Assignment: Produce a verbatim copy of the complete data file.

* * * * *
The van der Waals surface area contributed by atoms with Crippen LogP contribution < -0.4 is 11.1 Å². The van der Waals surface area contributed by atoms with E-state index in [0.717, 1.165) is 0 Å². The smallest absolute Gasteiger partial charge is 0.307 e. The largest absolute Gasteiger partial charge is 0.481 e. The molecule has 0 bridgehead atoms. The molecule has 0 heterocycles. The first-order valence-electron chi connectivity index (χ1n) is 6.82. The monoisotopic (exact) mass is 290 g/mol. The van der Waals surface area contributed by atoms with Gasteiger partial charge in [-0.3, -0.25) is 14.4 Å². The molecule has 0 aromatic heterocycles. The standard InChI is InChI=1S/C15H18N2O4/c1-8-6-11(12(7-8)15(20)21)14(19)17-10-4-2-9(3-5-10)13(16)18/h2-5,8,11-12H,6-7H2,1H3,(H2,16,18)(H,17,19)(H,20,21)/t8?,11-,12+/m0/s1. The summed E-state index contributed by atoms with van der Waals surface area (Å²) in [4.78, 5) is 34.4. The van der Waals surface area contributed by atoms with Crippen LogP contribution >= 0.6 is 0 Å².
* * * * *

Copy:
The van der Waals surface area contributed by atoms with Crippen LogP contribution < -0.4 is 11.1 Å². The van der Waals surface area contributed by atoms with E-state index in [0.717, 1.165) is 0 Å². The smallest absolute Gasteiger partial charge is 0.307 e. The largest absolute Gasteiger partial charge is 0.481 e. The molecule has 0 bridgehead atoms. The molecule has 0 heterocycles. The first-order valence-electron chi connectivity index (χ1n) is 6.82. The monoisotopic (exact) mass is 290 g/mol. The van der Waals surface area contributed by atoms with Gasteiger partial charge in [-0.3, -0.25) is 14.4 Å². The molecule has 0 aromatic heterocycles. The standard InChI is InChI=1S/C15H18N2O4/c1-8-6-11(12(7-8)15(20)21)14(19)17-10-4-2-9(3-5-10)13(16)18/h2-5,8,11-12H,6-7H2,1H3,(H2,16,18)(H,17,19)(H,20,21)/t8?,11-,12+/m0/s1. The summed E-state index contributed by atoms with van der Waals surface area (Å²) in [4.78, 5) is 34.4. The van der Waals surface area contributed by atoms with Crippen LogP contribution >= 0.6 is 0 Å².